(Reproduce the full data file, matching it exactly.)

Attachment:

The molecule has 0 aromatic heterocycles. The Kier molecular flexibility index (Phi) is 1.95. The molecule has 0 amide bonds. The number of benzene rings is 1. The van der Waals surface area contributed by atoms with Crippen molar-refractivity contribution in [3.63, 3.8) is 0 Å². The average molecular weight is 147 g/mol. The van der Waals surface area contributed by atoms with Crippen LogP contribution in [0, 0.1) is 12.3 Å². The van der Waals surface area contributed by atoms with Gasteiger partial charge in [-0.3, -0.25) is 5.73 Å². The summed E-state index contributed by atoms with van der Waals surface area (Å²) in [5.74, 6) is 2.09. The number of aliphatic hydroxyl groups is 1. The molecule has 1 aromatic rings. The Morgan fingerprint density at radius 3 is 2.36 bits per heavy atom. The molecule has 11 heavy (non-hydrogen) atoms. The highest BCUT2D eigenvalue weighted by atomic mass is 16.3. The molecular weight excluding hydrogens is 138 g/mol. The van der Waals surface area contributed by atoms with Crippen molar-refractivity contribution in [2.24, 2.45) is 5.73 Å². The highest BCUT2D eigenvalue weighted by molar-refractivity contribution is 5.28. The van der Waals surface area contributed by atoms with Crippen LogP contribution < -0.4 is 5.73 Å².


The molecule has 0 aromatic heterocycles. The Kier molecular flexibility index (Phi) is 1.95. The molecule has 0 amide bonds. The number of benzene rings is 1. The van der Waals surface area contributed by atoms with Crippen molar-refractivity contribution in [3.63, 3.8) is 0 Å². The average molecular weight is 147 g/mol. The van der Waals surface area contributed by atoms with Crippen LogP contribution in [0, 0.1) is 12.3 Å². The van der Waals surface area contributed by atoms with Gasteiger partial charge in [-0.3, -0.25) is 5.73 Å². The summed E-state index contributed by atoms with van der Waals surface area (Å²) in [5.74, 6) is 2.09. The number of aliphatic hydroxyl groups is 1. The molecule has 1 aromatic rings. The Morgan fingerprint density at radius 3 is 2.36 bits per heavy atom. The molecule has 11 heavy (non-hydrogen) atoms. The highest BCUT2D eigenvalue weighted by atomic mass is 16.3. The molecular weight excluding hydrogens is 138 g/mol. The van der Waals surface area contributed by atoms with Crippen molar-refractivity contribution in [2.24, 2.45) is 5.73 Å². The highest BCUT2D eigenvalue weighted by molar-refractivity contribution is 5.28. The van der Waals surface area contributed by atoms with Crippen LogP contribution < -0.4 is 5.73 Å².